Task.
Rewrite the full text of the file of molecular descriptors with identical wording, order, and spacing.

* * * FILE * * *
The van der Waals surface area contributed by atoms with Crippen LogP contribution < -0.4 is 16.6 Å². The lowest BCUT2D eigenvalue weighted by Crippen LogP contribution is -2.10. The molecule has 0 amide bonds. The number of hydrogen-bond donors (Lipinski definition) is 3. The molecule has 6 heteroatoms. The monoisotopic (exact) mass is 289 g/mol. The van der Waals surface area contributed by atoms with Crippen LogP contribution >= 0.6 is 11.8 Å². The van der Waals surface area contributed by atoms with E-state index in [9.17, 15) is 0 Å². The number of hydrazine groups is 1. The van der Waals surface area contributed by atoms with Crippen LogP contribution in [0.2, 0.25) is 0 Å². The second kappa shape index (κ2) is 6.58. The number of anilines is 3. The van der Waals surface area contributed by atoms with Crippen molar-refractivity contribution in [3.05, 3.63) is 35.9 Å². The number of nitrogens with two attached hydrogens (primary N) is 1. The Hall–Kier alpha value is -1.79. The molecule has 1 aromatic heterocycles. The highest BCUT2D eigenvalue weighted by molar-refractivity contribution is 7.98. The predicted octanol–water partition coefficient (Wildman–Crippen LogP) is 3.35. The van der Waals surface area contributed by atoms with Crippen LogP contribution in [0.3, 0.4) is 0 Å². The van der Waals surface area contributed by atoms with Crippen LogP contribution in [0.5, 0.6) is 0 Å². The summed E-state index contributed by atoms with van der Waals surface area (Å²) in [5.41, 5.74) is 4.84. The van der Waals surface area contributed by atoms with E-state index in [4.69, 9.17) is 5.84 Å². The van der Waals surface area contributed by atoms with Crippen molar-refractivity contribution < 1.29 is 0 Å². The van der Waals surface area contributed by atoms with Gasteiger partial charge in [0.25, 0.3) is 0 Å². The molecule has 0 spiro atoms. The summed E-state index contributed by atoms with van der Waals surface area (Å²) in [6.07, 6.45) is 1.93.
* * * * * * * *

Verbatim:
The van der Waals surface area contributed by atoms with Crippen LogP contribution < -0.4 is 16.6 Å². The lowest BCUT2D eigenvalue weighted by Crippen LogP contribution is -2.10. The molecule has 0 amide bonds. The number of hydrogen-bond donors (Lipinski definition) is 3. The molecule has 6 heteroatoms. The monoisotopic (exact) mass is 289 g/mol. The van der Waals surface area contributed by atoms with Crippen LogP contribution >= 0.6 is 11.8 Å². The van der Waals surface area contributed by atoms with E-state index in [9.17, 15) is 0 Å². The number of hydrazine groups is 1. The van der Waals surface area contributed by atoms with Crippen LogP contribution in [0.2, 0.25) is 0 Å². The second kappa shape index (κ2) is 6.58. The number of anilines is 3. The van der Waals surface area contributed by atoms with Crippen molar-refractivity contribution in [3.05, 3.63) is 35.9 Å². The number of nitrogens with two attached hydrogens (primary N) is 1. The Hall–Kier alpha value is -1.79. The molecule has 1 aromatic heterocycles. The highest BCUT2D eigenvalue weighted by molar-refractivity contribution is 7.98. The predicted octanol–water partition coefficient (Wildman–Crippen LogP) is 3.35. The van der Waals surface area contributed by atoms with Crippen LogP contribution in [0.3, 0.4) is 0 Å². The van der Waals surface area contributed by atoms with Crippen LogP contribution in [0.5, 0.6) is 0 Å². The summed E-state index contributed by atoms with van der Waals surface area (Å²) in [5.41, 5.74) is 4.84. The van der Waals surface area contributed by atoms with E-state index in [4.69, 9.17) is 5.84 Å². The van der Waals surface area contributed by atoms with Crippen molar-refractivity contribution < 1.29 is 0 Å². The van der Waals surface area contributed by atoms with Gasteiger partial charge in [0.25, 0.3) is 0 Å². The molecule has 0 spiro atoms. The summed E-state index contributed by atoms with van der Waals surface area (Å²) in [6.07, 6.45) is 1.93.